Because the Messiah was understood to be from the lineage of King David, Israel’s greatest king.
being a descendent of David was a prerequisite for this new king
So when they shout out “Hosanna, Son of David” they are acknowledging that he fits all the criteria of the one who is hoped for
In other words, this could be IT.

This is the image they have likely dreamt about for years.
Perhaps lifetimes.
The arrival of the Messiah.
It fits all the descriptions they’ve heard in prophecies.
Almost to a “t”
So in their hopes at least- The Messiah has come to rescue them at last
To liberate them from the tyranny of the Roman Empire.

But who is this?

Well, they know his name is Jesus.
But this is a common name at the time
Almost like John or Bob or Richard of today—
so the name wouldn’t be a big indicator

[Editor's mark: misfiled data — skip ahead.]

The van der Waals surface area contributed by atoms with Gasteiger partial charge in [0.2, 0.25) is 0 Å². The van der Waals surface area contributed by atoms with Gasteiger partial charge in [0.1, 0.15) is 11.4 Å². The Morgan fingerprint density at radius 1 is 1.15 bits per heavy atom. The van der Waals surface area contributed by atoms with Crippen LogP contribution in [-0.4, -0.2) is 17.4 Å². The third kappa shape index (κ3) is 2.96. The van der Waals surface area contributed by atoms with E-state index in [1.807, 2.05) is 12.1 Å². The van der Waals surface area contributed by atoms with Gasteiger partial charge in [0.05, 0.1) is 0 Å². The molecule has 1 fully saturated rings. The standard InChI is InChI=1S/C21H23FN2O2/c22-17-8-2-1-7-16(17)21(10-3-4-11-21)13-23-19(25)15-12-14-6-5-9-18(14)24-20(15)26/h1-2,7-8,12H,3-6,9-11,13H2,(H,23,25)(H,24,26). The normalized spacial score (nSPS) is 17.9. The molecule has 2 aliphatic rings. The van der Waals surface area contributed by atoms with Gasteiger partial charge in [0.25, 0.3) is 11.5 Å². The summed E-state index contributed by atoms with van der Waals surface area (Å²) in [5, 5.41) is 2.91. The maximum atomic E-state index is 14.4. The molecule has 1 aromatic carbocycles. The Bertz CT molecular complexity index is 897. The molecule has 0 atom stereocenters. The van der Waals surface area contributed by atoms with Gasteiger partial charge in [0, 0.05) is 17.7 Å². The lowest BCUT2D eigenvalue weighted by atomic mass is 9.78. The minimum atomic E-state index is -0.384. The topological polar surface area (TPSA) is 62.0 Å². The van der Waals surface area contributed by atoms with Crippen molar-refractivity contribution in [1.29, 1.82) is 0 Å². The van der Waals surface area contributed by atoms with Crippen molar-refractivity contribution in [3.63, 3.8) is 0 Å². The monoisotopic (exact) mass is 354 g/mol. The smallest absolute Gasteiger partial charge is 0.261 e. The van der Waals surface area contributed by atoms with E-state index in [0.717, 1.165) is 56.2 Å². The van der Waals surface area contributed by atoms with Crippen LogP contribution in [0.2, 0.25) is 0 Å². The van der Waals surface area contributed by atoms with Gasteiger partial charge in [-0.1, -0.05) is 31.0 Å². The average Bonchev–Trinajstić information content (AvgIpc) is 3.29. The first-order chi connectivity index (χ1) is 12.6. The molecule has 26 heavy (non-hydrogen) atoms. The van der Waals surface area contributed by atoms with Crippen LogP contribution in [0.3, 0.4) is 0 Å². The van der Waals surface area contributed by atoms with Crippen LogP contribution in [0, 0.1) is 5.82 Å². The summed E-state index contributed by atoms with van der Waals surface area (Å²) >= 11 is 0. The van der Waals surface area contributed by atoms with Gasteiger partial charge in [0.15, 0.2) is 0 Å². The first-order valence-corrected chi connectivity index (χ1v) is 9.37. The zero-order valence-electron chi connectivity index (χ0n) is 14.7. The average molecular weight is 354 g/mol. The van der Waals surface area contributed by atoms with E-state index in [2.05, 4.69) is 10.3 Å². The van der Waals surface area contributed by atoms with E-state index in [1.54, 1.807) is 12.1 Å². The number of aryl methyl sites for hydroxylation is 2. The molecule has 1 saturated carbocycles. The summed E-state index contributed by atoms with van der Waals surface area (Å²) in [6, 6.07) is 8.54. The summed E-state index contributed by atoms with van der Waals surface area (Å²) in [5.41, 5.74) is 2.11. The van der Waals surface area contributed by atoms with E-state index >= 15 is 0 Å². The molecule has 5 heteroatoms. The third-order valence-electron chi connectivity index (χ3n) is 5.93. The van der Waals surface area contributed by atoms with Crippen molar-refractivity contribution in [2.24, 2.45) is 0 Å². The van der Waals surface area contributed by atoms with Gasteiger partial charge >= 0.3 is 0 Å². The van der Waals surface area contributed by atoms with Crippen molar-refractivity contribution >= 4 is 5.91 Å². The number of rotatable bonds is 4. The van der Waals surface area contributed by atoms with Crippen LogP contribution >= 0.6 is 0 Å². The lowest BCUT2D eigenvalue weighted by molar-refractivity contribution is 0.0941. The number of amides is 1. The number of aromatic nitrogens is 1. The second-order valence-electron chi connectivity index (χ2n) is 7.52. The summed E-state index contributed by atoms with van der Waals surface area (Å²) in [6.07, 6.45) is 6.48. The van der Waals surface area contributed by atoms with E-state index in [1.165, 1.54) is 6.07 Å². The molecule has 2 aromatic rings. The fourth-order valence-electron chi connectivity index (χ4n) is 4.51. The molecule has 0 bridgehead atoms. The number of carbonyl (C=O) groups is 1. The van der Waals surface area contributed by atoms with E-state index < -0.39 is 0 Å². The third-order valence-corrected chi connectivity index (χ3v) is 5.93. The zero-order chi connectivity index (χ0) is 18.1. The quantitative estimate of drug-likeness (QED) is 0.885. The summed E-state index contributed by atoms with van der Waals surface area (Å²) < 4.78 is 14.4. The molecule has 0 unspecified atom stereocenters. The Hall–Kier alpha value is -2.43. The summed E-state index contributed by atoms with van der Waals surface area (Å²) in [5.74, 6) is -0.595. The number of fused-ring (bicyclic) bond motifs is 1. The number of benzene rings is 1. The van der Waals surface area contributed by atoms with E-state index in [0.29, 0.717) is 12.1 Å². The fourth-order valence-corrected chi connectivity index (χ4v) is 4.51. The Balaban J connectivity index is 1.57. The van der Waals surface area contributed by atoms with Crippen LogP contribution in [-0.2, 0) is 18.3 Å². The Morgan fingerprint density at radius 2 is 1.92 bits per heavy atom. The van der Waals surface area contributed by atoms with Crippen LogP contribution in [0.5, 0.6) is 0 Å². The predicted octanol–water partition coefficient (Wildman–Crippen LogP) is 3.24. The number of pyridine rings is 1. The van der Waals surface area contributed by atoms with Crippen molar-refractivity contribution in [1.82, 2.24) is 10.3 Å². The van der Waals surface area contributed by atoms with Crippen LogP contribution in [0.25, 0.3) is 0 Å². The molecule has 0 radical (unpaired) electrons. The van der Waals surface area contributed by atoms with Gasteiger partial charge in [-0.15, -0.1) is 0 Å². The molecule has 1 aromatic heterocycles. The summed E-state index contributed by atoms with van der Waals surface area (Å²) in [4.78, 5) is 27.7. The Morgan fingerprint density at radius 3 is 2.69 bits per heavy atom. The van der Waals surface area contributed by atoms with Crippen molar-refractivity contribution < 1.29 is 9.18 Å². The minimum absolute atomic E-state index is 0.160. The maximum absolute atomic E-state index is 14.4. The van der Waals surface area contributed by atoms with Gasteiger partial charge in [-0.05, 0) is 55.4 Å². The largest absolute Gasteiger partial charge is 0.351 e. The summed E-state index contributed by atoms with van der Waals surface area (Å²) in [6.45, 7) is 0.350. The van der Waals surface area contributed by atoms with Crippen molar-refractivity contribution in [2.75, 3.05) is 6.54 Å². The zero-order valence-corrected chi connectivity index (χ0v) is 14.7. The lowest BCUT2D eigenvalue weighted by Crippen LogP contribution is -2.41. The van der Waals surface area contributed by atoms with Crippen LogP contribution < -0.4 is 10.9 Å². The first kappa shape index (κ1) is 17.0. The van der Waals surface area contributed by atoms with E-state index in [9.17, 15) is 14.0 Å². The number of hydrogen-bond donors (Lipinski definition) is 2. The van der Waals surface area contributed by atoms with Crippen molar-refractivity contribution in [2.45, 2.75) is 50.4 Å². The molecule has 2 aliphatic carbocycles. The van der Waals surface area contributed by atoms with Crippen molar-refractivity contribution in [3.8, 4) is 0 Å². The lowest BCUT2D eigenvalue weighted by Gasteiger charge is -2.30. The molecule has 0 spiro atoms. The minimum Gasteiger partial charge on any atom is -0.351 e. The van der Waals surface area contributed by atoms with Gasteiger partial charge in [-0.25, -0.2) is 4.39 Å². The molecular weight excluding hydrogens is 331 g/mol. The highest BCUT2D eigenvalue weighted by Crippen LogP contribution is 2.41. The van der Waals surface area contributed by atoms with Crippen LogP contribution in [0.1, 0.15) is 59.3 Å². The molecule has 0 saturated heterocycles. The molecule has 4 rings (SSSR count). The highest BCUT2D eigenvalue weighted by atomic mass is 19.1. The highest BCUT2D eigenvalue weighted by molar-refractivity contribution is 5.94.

But chances are they had a good idea of who this guy was
the word was on the street, so to speak
it’s likely the word was getting out about about this traveling rabbi from Galilee who had started up a movement of sorts
He’s creating quite the buzz
People are beginning to follow him from town to town to listen to his teaching.
many even consider him to be a prophet
And all this hubbub has been getting under the skins of the religious leaders
Everything he has been saying has been challenging them

Now we have this scene which will likely only make matters worse

Because from the looks of things, people are soaking it all in and starting to get excited.
As the text says
The city was all stirred up.

Jesus knew what he was doing by setting this all up this way.
He’s no stranger to provocation

He knows good and well that the people of Jerusalem will recognize the statement he is making
They’re steeped in Scripture.
They know the prophecies.

So, just before he enters the city, he stops by a suburb of Jerusalem known as Bethphage at the Mount of Olives, and sends two of his disciples to secure a donkey and a colt for which he was to ride.